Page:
Ignore the skeptics and embrace the new Botswana reality

Albert Robinson

The skeptics had a field day when De Beers and the Botswana government announced a 10-year diamond mining and sales agreement in 2011. The Diamond Trading Company (DTC) was committed to transferring many of its operations to Gaborone by the end of 2013 as part of the deal. In return, the miner received a 10-year agreement, instead of the five-year periods which had been the case previously.  By the end of 2013, the Southern African country was due to be ready to hold the first Sight. A difficult task that most other countries would also struggle to achieve and a huge logistical challenge? Certainly.

No longer would aggregation and sorting be carried out in the hallowed halls of De Beers, Charterhouse Street in London as they had been for decades. But, some asked, who would want to move to such a remote country? And even if a number of the DTC’s UK-based employees did agree to move, they would surely be a tiny minority.

And how could Botswana possibly hope to have trained and skilled sorters in place in such a relatively short space of time? Such skills, after all, need many years to perfect. Let us remember, proclaimed the naysayers, De Beers has 11,500 categories of diamonds.

And then there were other more practical considerations for De Beers Sightholders: the long travel times involved, for one. There are no direct flights – you typically have to fly via Johannesburg, and then catch a 40-minute flight to Gaborone. Some diamantaires need a visa to enter South Africa, a transit visa, and a visa to enter Botswana. A headache, to put it mildly, and a great deal of time spent out of the office, as well to-ing and fro-ing between embassies with passport in hand.

No more short hops across the English Channel for Belgian diamantaires, or four-hour flights for their Israeli counterparts, and around seven hours of travel time for the Indian and American Sightholders.

And Gaborone is not exactly London, the skeptics helpfully pointed out. The cradle of modern democracy, a city from which the fate of hundreds of millions across Great Britain’s far-flung former empire had once been decided. No trips to the West End to see the latest play or musical. World-famous museums and galleries. The finest hotels, restaurants, and cafes, as well as top-class shopping facilities, and combining the trip to London with a short vacation with your partner.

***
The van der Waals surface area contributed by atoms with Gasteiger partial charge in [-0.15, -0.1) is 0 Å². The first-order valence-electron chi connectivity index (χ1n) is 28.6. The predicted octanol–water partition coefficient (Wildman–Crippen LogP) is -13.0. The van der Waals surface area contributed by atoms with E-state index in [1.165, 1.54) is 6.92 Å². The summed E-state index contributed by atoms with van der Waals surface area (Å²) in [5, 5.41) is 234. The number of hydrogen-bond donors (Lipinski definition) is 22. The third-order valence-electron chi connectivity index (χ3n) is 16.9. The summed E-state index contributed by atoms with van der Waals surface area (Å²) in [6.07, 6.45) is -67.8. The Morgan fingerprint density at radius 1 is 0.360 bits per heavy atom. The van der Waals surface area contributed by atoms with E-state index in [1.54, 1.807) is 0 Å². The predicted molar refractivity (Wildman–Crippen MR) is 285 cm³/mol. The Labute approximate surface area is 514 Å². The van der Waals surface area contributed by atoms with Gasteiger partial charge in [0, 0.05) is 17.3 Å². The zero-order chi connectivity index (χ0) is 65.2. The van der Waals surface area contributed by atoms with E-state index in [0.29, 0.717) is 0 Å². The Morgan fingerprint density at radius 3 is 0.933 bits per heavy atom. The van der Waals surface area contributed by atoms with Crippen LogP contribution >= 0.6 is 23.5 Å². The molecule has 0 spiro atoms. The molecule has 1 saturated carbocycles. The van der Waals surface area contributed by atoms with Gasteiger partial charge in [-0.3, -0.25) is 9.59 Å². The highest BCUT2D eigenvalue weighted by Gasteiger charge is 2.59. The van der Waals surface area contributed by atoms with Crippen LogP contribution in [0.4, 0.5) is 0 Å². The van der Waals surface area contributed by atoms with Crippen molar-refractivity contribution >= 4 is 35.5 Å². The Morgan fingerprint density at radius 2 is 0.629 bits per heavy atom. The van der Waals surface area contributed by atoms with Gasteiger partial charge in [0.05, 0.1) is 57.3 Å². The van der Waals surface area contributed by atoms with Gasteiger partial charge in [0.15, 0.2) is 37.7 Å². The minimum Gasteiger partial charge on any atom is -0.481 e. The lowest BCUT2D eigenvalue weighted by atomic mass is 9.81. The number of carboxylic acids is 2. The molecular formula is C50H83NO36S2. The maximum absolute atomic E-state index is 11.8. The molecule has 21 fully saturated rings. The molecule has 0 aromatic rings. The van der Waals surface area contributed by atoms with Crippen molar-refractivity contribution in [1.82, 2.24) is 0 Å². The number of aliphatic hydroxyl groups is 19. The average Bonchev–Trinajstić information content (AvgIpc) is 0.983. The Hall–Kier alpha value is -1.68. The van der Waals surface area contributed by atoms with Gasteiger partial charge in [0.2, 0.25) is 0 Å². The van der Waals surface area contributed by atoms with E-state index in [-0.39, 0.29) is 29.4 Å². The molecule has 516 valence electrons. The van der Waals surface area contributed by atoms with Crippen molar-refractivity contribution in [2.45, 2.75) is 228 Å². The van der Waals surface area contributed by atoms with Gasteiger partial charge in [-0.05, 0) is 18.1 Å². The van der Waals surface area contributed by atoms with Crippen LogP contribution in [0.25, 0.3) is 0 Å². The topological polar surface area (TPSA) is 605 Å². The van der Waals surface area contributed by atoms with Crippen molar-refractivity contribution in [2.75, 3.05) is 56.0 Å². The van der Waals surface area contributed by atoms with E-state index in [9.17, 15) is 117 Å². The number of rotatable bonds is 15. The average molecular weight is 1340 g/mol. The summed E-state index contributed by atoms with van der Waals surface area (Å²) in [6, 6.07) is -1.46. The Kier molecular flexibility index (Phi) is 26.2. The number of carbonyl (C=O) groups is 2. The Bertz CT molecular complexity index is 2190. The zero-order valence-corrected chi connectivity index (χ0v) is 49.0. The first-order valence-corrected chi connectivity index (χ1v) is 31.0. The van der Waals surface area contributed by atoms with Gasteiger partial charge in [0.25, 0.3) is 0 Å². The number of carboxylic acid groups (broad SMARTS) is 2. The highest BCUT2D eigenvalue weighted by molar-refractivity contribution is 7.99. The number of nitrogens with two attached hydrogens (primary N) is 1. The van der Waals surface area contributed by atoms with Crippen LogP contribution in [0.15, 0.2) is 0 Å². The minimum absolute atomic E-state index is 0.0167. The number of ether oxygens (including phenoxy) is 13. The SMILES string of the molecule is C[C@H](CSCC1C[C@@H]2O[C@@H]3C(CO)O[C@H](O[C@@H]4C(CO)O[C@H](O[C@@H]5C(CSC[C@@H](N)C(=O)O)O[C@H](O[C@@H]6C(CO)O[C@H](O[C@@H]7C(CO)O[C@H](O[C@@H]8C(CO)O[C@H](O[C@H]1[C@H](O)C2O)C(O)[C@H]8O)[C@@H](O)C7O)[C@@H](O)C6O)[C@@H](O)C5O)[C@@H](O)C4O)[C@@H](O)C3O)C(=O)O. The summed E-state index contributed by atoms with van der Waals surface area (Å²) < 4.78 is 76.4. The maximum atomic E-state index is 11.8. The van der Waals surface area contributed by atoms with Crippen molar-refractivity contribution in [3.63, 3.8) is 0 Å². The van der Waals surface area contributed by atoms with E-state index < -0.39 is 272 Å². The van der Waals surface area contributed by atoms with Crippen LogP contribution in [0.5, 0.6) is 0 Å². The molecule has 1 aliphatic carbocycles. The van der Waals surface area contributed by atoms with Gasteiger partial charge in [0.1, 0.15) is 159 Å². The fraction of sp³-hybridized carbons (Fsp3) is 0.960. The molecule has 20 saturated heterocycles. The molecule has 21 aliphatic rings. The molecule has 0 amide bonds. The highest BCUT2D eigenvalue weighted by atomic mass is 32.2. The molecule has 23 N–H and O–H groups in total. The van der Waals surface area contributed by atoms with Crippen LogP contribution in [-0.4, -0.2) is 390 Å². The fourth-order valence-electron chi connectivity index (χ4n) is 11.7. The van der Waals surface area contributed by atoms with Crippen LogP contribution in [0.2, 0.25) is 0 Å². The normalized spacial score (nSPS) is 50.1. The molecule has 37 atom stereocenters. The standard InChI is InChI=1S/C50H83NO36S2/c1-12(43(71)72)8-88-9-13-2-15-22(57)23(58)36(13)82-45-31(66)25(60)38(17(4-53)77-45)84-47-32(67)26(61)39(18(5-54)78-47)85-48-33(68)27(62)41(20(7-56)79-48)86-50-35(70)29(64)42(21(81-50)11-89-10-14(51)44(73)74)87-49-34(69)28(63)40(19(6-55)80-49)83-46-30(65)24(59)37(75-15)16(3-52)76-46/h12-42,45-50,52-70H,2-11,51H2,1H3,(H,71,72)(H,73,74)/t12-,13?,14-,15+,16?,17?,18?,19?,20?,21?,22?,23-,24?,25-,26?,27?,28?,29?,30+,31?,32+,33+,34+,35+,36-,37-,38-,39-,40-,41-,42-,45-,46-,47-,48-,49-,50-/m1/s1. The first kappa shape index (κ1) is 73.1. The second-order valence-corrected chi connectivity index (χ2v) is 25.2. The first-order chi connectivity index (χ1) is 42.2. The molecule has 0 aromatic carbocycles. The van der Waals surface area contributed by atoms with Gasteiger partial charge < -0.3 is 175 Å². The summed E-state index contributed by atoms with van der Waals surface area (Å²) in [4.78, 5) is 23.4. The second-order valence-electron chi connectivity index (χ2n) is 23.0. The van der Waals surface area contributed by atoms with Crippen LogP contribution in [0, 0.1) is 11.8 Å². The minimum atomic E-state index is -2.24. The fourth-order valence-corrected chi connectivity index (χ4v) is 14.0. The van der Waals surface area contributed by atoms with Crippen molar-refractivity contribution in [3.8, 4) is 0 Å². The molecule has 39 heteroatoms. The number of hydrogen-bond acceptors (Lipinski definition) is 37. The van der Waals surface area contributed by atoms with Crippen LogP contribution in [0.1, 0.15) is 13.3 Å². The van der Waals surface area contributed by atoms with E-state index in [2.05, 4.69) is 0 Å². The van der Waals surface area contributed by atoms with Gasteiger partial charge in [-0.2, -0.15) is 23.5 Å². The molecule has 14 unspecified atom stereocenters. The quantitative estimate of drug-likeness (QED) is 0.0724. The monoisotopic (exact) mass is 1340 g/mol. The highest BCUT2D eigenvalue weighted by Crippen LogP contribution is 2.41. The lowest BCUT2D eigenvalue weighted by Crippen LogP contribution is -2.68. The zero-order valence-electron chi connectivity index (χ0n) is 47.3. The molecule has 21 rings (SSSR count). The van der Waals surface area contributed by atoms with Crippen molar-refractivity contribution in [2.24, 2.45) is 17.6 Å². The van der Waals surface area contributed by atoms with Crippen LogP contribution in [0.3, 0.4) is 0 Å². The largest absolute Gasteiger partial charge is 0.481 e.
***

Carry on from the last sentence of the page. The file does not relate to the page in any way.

And Botswana’s hotels and restaurants? Quickly written off as probably not good enough. Water quality? Power supply? Likely intermittent at best. Internet? On and off – and probably mostly off. Transparency? Rather opaque was the assumption. Security? Sightholder facilities? Kosher food? The list of concerns was long. Indeed, these widespread fears and questions were still being raised as recently as late last year.

And then a funny thing happened – or perhaps not funny, but rather exceptionally well-organized and executed. The first Sight in Botswana took place in November – ahead of the year-end target date. Sightholders arrived. They were whisked to excellent hotels with most, if not all, of the facilities to be expected of 4-5 star hotels around the world. The service, and I can vouch for this, having visited the country last week in order to look at the facilities, is first class.

Botswana, a country which gained its independence less than 50 years ago, and which is bordered by countries which have known substantial turmoil and uncertainty, is a peaceful, democratic and stable country. It has good roads, and transport did not seem to be an issue. For a country which had only a handful of kilometers of tarred roads at the time of independence, its roads are of a relatively high quality and the road network extensive.

It may not be London, but the country provides sightseeing experiences you won’t see in Piccadilly Circus or Shaftesbury Avenue: a trip to the Bush or a safari, either in Botswana or nearby South Africa.

The whole experience for Sightholders and many other diamond company representatives visiting Gaborone – such as those traveling to inspect diamonds on offer at the Okavango Diamond Company – is world class. The security at the De Beers, DTC Botswana, Debswana offices and the Diamond Technology Park where the ODC and several Sightholders are based, is beyond anything that I, personally,have  seen anywhere else in the diamond world, built on layers of protection of diamonds, visitors and staff.

Of course, there are still some teething issues, it would be unrealistic to claim that everything is perfect. Indeed, officials such as De Beers Resident Director in Botswana, Reo Moroka, and Executive vice president of global sightholder sales, Paul Rowley, frankly say as much.

But the country has made exceptional progress in the past several years, and it is a work in progress and there are targets still to achieve. Not the least of which is talks with various airlines about the possibility of direct flights. Crucially, the Botswana government is fully committed to ensuring that the experience for Sightholders and other diamond industry members is as smooth as possible.

If anyone still believes most of the previously expressed concerns to be true, then they should pay a visit rapidly. The Batswana people with whom I came into contact were, without exception, charming, polite, incredibly friendly and provided a level of service that I would be delighted to enjoy in many others parts of the world.

Botswana is committed to becoming a global diamond hub, as well as a jewelry manufacturing center. This is the diamond industry’s new reality, so hop on and enjoy the ride.

Source Idexonline